So you…yeah, you, thinking of writing a post for Twirly Tuesday, stop thinking and start writing! Send them in to And to you who has already started writing…finish it up and send to us soon. We appreciate you all for reading and contributing. Thank you. xo

Twirly Tuesday: Yoruba Traditional Engagements

We have an article today about traditional engagements in Nigeria Twirl peeps!! How exciting! Our writer sent this aaaaall the way from Nigeria, (Abokuma, its an Her name is Adepeju Adeyanju (Peju for short), a young Nigerian woman and professional project manager based in Lagos and she loves loves loooooves to attend wedding ceremonies. You can follow her on twitter @Pjobaby. Enjoy Part 1 of her piece:

“Yoruba people are often described as the most flamboyant, party loving and most accommodating people of Nigeria. They are from Southwestern Nigeria and occupy Lagos, Ogun, Oyo, Osun, Ondo, Ekiti, Kwara states and some parts of Kogi state. When a man and woman agree to marry in Yorubaland especially if the woman is Yoruba. The groom to be will visit the bride’s parents under informal settings and he will be interrogated to know how serious he will be in marriage, his socio-economic background and details of his family background.

A Groom with his parents (Grooms parents are non Yoruba)

A Groom with his parents (Grooms parents are non Yoruba)

The groom’s parents will also have a chat with the bride to have a clue on who she really is and the type of home she comes from. If both parents have been friends or the courtship have been long enough for both parents to know it all, this step is skipped. Both sides also make background checks on each other from other sources to know the main personality and mental health traits of one another. If the bride’s parents are satisfied with the groom, he is asked to tell his parents to come see them for a formal introduction. The formal introduction is the first official step in getting married in Yorubaland, it is called “mo mi nmo e” meaning let’s get to know each other. It is done in the home of the bride’s parents and done during the day. The groom with his parents, some family members and friends visit the bride’s parents who will be waiting with the bride and other family members. The groom’s side do not go empty handed, they go with fruits, bottles of wine or gin, biscuits and sweets to signify sweetness and fruitfullness.

A Bride with Grooms Parents

A Bride with Grooms Parents

The formal introduction can range from intimate in the sitting room of bride’s parents with just core family members; in an interactive way where all family members introduce themselves. It could also be elaborate under a tent at bride’s family compound; with a moderator; drumming; singing and more elaborate dressing. Either way, family members present are introduced, prayers are offered to the new couple, lunch is served and the atmosphere is jovial. Both parents with the couple discuss type of wedding to hold, wedding dates and other key wedding decisions.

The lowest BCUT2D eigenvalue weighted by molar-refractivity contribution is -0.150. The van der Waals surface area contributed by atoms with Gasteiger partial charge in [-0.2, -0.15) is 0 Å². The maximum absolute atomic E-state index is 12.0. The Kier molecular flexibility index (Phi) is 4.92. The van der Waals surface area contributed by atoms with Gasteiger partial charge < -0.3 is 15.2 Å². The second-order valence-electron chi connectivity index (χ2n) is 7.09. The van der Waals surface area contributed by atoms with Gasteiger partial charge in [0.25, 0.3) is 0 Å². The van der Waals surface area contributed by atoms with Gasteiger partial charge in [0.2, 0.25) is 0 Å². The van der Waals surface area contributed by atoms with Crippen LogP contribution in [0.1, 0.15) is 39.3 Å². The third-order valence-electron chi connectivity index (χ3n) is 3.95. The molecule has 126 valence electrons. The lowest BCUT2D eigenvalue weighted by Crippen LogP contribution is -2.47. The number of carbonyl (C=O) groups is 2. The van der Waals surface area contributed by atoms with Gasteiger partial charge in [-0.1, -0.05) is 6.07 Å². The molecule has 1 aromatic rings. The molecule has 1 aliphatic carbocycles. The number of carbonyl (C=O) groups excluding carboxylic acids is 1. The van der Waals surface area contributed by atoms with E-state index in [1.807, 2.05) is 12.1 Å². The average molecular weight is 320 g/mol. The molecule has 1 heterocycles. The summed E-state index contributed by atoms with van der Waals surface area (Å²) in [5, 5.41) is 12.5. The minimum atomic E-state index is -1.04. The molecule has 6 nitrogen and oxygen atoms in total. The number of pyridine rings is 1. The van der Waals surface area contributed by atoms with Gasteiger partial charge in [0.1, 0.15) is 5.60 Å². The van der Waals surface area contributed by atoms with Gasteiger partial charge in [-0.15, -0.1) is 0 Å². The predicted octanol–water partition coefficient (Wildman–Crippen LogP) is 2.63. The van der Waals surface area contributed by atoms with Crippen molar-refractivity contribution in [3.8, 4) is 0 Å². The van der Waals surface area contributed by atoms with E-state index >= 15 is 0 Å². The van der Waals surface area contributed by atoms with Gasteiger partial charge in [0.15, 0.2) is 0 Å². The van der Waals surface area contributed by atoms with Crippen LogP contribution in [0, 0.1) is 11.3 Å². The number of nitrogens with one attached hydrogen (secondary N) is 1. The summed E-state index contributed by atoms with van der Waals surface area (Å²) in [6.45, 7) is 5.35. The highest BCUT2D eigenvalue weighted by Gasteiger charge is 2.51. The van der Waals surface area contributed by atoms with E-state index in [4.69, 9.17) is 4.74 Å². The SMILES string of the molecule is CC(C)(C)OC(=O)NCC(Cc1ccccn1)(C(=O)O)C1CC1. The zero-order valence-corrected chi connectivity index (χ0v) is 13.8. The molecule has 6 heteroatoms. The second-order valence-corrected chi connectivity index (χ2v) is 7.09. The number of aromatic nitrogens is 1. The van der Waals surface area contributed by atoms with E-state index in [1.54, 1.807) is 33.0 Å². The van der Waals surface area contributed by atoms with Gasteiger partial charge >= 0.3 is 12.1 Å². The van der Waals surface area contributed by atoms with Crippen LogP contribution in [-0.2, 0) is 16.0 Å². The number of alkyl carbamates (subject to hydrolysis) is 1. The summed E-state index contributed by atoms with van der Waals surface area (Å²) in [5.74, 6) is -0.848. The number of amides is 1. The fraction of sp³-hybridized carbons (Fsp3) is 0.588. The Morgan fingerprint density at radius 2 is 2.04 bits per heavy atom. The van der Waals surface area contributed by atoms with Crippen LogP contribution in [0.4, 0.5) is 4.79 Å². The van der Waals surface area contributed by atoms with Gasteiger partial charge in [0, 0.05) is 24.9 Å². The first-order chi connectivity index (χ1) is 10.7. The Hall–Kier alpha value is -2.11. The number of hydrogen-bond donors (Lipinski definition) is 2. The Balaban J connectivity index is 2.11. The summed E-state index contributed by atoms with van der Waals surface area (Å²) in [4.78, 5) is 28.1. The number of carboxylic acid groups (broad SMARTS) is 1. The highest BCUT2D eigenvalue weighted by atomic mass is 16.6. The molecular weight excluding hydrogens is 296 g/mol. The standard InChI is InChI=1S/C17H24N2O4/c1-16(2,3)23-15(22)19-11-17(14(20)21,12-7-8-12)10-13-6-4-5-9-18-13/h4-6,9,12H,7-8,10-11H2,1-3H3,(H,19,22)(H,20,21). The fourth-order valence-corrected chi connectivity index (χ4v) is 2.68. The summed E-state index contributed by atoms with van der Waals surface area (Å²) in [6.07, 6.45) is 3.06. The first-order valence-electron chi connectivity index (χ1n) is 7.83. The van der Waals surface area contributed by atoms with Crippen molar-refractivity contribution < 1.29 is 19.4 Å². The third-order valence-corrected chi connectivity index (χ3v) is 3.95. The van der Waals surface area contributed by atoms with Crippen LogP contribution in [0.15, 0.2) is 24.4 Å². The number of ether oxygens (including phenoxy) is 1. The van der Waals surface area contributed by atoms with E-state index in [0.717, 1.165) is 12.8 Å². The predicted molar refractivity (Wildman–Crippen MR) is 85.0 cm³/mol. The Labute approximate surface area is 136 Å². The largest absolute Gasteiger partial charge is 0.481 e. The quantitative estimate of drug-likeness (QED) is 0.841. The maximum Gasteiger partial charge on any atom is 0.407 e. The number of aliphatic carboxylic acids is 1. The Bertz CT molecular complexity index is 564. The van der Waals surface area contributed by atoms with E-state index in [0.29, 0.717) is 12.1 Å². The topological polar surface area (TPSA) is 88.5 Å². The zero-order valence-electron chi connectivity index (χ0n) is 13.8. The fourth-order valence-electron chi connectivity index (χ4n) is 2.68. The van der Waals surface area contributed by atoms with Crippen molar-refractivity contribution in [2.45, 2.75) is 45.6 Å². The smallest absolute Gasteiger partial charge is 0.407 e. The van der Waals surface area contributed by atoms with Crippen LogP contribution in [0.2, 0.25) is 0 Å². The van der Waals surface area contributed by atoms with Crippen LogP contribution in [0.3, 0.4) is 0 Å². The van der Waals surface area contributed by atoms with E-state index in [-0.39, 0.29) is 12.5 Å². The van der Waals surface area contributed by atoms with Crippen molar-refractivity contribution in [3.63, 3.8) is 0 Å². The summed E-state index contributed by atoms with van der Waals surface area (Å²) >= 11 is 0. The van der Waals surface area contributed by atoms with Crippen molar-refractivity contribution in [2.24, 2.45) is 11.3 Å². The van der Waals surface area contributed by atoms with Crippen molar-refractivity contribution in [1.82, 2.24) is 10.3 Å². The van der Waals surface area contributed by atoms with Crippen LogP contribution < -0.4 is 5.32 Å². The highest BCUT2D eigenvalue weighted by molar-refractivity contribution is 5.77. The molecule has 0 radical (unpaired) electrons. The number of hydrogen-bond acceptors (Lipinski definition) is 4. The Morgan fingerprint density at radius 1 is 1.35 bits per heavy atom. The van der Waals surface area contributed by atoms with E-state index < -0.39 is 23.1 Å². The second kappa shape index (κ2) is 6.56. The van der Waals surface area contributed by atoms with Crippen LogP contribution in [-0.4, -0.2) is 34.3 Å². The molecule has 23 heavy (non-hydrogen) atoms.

Bride and Groom

Bride and Groom

Bride’s parents give groom’s parents traditional engagement list. The bride’s family also give groom’s family gifts, usually a carton of biscuit to signify acceptance of their visit. To both families, bride and groom are now officially recognised as a couple and their relationship taken with more seriousness and acceptance. Both families can now be called in-laws. Everybody is looking forward to the remaining wedding events and praying for the success.

Cake to be cut at traditional engagement

Cake to be cut at traditional engagement

A typical traditional engagement list in Yorubaland includes these:

* Bride price (a token)

* Token of money for bride’s parents and some other family members

* Tubers of yam (21 or 42)

* Kolanuts (21 or 42)

* Bitter kolanuts (21 or 42)

* Natural honey

* Salt

* Palm oil

* Baskets of fruits

* She-goat

* Sugar

* Bottles of wine or gin

* Crates of soft drinks

* Biscuits and sweets

* Bible or Quran

* Engagement ring

* A leather box containing fabrics, shoes, bags and jewelry for the bride.”

Insightful isn’t it?! How are engagements and/or marriages celebrated in your country or tribe? Keep sending ’em in! Twirly Tuesday posts on any topic of your choice to be featured every Tuesday here on our blog. Kindly send posts to Come back for part 2 of this article next week which promises to have even more pictures!! We love pics!

Have a blessed week everyone. xo